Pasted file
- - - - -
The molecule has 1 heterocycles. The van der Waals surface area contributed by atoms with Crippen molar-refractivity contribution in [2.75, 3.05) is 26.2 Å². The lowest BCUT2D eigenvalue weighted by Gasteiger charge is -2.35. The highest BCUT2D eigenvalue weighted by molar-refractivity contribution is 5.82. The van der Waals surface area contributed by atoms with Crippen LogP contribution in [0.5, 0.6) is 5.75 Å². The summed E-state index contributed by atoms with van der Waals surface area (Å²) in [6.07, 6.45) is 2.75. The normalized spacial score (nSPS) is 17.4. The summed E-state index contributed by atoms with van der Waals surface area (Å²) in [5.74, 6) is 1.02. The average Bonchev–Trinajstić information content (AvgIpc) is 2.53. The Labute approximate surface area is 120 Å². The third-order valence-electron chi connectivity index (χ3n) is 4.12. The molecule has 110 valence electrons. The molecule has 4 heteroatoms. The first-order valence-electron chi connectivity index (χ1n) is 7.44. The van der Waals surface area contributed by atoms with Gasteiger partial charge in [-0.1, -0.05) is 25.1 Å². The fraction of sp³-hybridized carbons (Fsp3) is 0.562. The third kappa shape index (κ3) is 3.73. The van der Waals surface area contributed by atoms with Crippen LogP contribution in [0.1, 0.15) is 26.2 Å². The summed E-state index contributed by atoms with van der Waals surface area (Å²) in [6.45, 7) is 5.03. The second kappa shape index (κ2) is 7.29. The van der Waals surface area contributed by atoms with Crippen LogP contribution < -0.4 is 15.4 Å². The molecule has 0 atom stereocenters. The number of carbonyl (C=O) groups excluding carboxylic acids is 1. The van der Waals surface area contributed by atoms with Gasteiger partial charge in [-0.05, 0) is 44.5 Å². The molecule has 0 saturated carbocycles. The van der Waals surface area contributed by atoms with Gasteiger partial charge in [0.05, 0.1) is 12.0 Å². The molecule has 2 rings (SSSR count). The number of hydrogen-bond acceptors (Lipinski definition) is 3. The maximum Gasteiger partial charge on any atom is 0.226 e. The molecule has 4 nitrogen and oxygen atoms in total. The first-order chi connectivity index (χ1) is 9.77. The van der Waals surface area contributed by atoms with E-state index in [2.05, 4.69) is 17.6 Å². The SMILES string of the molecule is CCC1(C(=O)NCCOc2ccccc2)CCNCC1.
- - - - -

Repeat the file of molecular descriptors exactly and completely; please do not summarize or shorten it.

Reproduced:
The molecule has 1 heterocycles. The van der Waals surface area contributed by atoms with Crippen molar-refractivity contribution in [2.75, 3.05) is 26.2 Å². The lowest BCUT2D eigenvalue weighted by Gasteiger charge is -2.35. The highest BCUT2D eigenvalue weighted by molar-refractivity contribution is 5.82. The van der Waals surface area contributed by atoms with Crippen LogP contribution in [0.5, 0.6) is 5.75 Å². The summed E-state index contributed by atoms with van der Waals surface area (Å²) in [6.07, 6.45) is 2.75. The normalized spacial score (nSPS) is 17.4. The summed E-state index contributed by atoms with van der Waals surface area (Å²) in [5.74, 6) is 1.02. The average Bonchev–Trinajstić information content (AvgIpc) is 2.53. The Labute approximate surface area is 120 Å². The third-order valence-electron chi connectivity index (χ3n) is 4.12. The molecule has 110 valence electrons. The molecule has 4 heteroatoms. The first-order valence-electron chi connectivity index (χ1n) is 7.44. The van der Waals surface area contributed by atoms with Gasteiger partial charge in [-0.1, -0.05) is 25.1 Å². The fraction of sp³-hybridized carbons (Fsp3) is 0.562. The third kappa shape index (κ3) is 3.73. The van der Waals surface area contributed by atoms with Crippen LogP contribution in [0.1, 0.15) is 26.2 Å². The summed E-state index contributed by atoms with van der Waals surface area (Å²) in [6.45, 7) is 5.03. The second kappa shape index (κ2) is 7.29. The van der Waals surface area contributed by atoms with Crippen LogP contribution < -0.4 is 15.4 Å². The molecule has 0 atom stereocenters. The number of carbonyl (C=O) groups excluding carboxylic acids is 1. The van der Waals surface area contributed by atoms with Gasteiger partial charge in [-0.05, 0) is 44.5 Å². The molecule has 0 saturated carbocycles. The van der Waals surface area contributed by atoms with Gasteiger partial charge in [0.05, 0.1) is 12.0 Å². The molecule has 2 rings (SSSR count). The number of hydrogen-bond acceptors (Lipinski definition) is 3. The maximum Gasteiger partial charge on any atom is 0.226 e. The molecule has 4 nitrogen and oxygen atoms in total. The first-order chi connectivity index (χ1) is 9.77. The van der Waals surface area contributed by atoms with E-state index in [2.05, 4.69) is 17.6 Å². The SMILES string of the molecule is CCC1(C(=O)NCCOc2ccccc2)CCNCC1.